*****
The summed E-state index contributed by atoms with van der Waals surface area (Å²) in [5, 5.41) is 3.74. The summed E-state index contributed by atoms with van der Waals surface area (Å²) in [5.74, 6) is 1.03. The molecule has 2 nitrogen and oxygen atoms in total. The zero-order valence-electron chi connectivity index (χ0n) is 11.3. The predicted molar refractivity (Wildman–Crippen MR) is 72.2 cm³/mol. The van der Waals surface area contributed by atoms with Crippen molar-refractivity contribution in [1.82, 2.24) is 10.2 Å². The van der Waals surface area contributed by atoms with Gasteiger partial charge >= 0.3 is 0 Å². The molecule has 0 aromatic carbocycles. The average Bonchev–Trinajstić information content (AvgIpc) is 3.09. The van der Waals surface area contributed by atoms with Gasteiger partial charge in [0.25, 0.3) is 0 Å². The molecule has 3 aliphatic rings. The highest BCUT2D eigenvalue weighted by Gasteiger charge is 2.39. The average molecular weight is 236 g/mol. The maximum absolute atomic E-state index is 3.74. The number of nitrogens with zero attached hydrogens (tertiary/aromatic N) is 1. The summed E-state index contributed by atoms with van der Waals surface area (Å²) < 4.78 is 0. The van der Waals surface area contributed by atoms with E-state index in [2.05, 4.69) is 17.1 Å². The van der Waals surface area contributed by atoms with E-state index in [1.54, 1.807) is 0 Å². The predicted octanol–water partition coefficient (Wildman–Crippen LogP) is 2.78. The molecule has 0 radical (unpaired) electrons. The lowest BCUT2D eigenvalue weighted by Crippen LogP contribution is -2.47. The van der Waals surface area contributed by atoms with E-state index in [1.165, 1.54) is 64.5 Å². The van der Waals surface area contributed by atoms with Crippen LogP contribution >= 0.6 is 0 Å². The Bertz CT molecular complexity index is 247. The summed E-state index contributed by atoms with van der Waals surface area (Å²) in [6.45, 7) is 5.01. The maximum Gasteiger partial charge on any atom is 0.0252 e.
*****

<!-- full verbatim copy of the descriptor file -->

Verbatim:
The summed E-state index contributed by atoms with van der Waals surface area (Å²) in [5, 5.41) is 3.74. The summed E-state index contributed by atoms with van der Waals surface area (Å²) in [5.74, 6) is 1.03. The molecule has 2 nitrogen and oxygen atoms in total. The zero-order valence-electron chi connectivity index (χ0n) is 11.3. The predicted molar refractivity (Wildman–Crippen MR) is 72.2 cm³/mol. The van der Waals surface area contributed by atoms with Crippen molar-refractivity contribution in [1.82, 2.24) is 10.2 Å². The van der Waals surface area contributed by atoms with Gasteiger partial charge >= 0.3 is 0 Å². The molecule has 0 aromatic carbocycles. The average Bonchev–Trinajstić information content (AvgIpc) is 3.09. The van der Waals surface area contributed by atoms with Gasteiger partial charge in [0.25, 0.3) is 0 Å². The molecule has 3 aliphatic rings. The highest BCUT2D eigenvalue weighted by Gasteiger charge is 2.39. The average molecular weight is 236 g/mol. The maximum absolute atomic E-state index is 3.74. The number of nitrogens with zero attached hydrogens (tertiary/aromatic N) is 1. The summed E-state index contributed by atoms with van der Waals surface area (Å²) < 4.78 is 0. The van der Waals surface area contributed by atoms with E-state index in [2.05, 4.69) is 17.1 Å². The van der Waals surface area contributed by atoms with E-state index in [1.54, 1.807) is 0 Å². The predicted octanol–water partition coefficient (Wildman–Crippen LogP) is 2.78. The molecule has 0 radical (unpaired) electrons. The lowest BCUT2D eigenvalue weighted by Crippen LogP contribution is -2.47. The van der Waals surface area contributed by atoms with E-state index in [1.165, 1.54) is 64.5 Å². The van der Waals surface area contributed by atoms with Crippen LogP contribution >= 0.6 is 0 Å². The Bertz CT molecular complexity index is 247. The summed E-state index contributed by atoms with van der Waals surface area (Å²) in [6.45, 7) is 5.01. The maximum Gasteiger partial charge on any atom is 0.0252 e.